On Talk of the Nation (NPR) today, NYT's Gretchen Morgenson was a guest brought on to opine about Fannie Mae and Freddie Mac. The first question is why?
Her paper is supposed to have very strict guidelines about what reporters can and cannot do. From the program, we now know her opinion on Freddie and Fannie and let's not pretend that it hasn't shaded her work for the paper. From the show:
ROBERTS: So you say in your piece imagining life without Fannie and Freddie, that the private market should operate the housing market to a certain extent?
Ms. MORGENSON: Well, as you know, this is the way it's operated in most parts of the world and, you know, quite successfully. We, of course, have been mightily spoiled in this country ever since Fannie Mae was created out of the Depression era of the '30s. We've been spoiled into believing that, you know, the 30-year fixed-rate mortgage is, you know, the thing that we all are entitled to.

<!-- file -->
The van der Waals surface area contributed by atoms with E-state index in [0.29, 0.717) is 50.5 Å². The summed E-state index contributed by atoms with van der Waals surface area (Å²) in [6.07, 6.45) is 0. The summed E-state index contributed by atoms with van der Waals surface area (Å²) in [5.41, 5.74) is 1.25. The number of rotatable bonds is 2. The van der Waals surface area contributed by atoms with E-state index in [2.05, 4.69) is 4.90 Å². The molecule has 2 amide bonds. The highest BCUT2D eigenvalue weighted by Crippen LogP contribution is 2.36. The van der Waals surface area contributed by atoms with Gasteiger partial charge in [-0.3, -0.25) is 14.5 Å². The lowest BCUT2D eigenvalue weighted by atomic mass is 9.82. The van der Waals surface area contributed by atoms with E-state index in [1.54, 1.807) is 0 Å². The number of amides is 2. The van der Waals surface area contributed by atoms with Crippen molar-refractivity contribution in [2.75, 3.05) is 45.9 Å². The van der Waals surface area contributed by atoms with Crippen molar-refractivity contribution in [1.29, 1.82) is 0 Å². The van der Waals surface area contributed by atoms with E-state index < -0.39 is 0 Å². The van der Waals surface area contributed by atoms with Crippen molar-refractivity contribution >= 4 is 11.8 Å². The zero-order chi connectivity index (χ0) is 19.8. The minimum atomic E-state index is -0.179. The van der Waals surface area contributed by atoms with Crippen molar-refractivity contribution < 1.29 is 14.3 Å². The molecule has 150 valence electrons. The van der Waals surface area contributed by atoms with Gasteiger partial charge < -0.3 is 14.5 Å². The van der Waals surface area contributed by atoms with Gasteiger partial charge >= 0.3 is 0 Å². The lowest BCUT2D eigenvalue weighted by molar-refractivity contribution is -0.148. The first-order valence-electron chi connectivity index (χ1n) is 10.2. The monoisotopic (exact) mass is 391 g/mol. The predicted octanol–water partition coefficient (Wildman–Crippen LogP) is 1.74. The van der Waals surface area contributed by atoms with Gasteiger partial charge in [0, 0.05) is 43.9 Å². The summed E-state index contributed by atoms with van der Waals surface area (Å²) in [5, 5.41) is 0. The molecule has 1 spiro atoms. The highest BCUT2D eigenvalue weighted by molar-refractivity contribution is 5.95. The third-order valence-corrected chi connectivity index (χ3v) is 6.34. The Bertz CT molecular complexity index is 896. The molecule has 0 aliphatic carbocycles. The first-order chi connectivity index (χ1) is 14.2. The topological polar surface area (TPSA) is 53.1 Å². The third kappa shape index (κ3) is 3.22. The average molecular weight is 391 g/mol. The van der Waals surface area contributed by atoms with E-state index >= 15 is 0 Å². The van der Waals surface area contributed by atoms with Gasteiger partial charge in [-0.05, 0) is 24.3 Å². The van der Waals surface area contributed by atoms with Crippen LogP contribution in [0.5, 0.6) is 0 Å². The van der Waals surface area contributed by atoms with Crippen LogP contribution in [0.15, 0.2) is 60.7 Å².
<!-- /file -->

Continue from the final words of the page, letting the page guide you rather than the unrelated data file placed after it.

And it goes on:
And unfortunately, what has happened, as we all saw during the housing boom, is that these kinds of mortgages that were backed by - ultimately by the government in these government-sponsored enterprises really resulted in now hideous losses that the taxpayers have to have.I can remember a NYT reporter (now former) getting into trouble for offering her opinion of the Supreme Court in a campus speech. How the hell was it okay for Morgenson to opine on such an important issue when it's one she covers?
And, for the record, Gretch, the US didn't always have Fannie and Freddie. It had what sad-sacks like you want now. And that failed.
Freddie and Fannie failed due to predatory lending by banks. Stop trying to blame them. What the government should do is force the banks to pay off every one of those loans.
This is C.I.'s "Iraq snapshot" for Tuesday: